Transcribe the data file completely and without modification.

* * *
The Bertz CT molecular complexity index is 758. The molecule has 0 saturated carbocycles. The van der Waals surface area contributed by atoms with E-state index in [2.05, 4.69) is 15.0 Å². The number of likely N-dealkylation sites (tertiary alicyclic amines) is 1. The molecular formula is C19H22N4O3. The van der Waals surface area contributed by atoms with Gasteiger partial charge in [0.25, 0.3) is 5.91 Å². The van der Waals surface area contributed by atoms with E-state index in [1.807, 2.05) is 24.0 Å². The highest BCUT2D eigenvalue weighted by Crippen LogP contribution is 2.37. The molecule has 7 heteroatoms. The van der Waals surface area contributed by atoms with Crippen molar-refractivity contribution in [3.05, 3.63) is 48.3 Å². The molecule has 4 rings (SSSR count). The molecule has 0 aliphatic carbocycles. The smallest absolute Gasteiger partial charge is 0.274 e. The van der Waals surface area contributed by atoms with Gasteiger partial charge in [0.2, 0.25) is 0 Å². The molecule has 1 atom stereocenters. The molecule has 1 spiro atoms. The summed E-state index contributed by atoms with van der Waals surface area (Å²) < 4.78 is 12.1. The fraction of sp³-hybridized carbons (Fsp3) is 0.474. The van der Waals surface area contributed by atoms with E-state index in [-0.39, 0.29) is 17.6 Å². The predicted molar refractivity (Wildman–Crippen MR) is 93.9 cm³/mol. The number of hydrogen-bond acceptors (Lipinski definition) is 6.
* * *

The Bertz CT molecular complexity index is 758. The molecule has 0 saturated carbocycles. The van der Waals surface area contributed by atoms with E-state index in [2.05, 4.69) is 15.0 Å². The number of likely N-dealkylation sites (tertiary alicyclic amines) is 1. The molecular formula is C19H22N4O3. The van der Waals surface area contributed by atoms with Gasteiger partial charge in [0.25, 0.3) is 5.91 Å². The van der Waals surface area contributed by atoms with E-state index in [1.807, 2.05) is 24.0 Å². The highest BCUT2D eigenvalue weighted by Crippen LogP contribution is 2.37. The molecule has 7 heteroatoms. The van der Waals surface area contributed by atoms with Crippen molar-refractivity contribution in [3.05, 3.63) is 48.3 Å². The molecule has 4 rings (SSSR count). The molecule has 0 aliphatic carbocycles. The smallest absolute Gasteiger partial charge is 0.274 e. The van der Waals surface area contributed by atoms with Gasteiger partial charge in [0.2, 0.25) is 0 Å². The molecule has 1 atom stereocenters. The molecule has 1 spiro atoms. The summed E-state index contributed by atoms with van der Waals surface area (Å²) < 4.78 is 12.1. The fraction of sp³-hybridized carbons (Fsp3) is 0.474. The van der Waals surface area contributed by atoms with E-state index in [-0.39, 0.29) is 17.6 Å². The predicted molar refractivity (Wildman–Crippen MR) is 93.9 cm³/mol. The number of hydrogen-bond acceptors (Lipinski definition) is 6.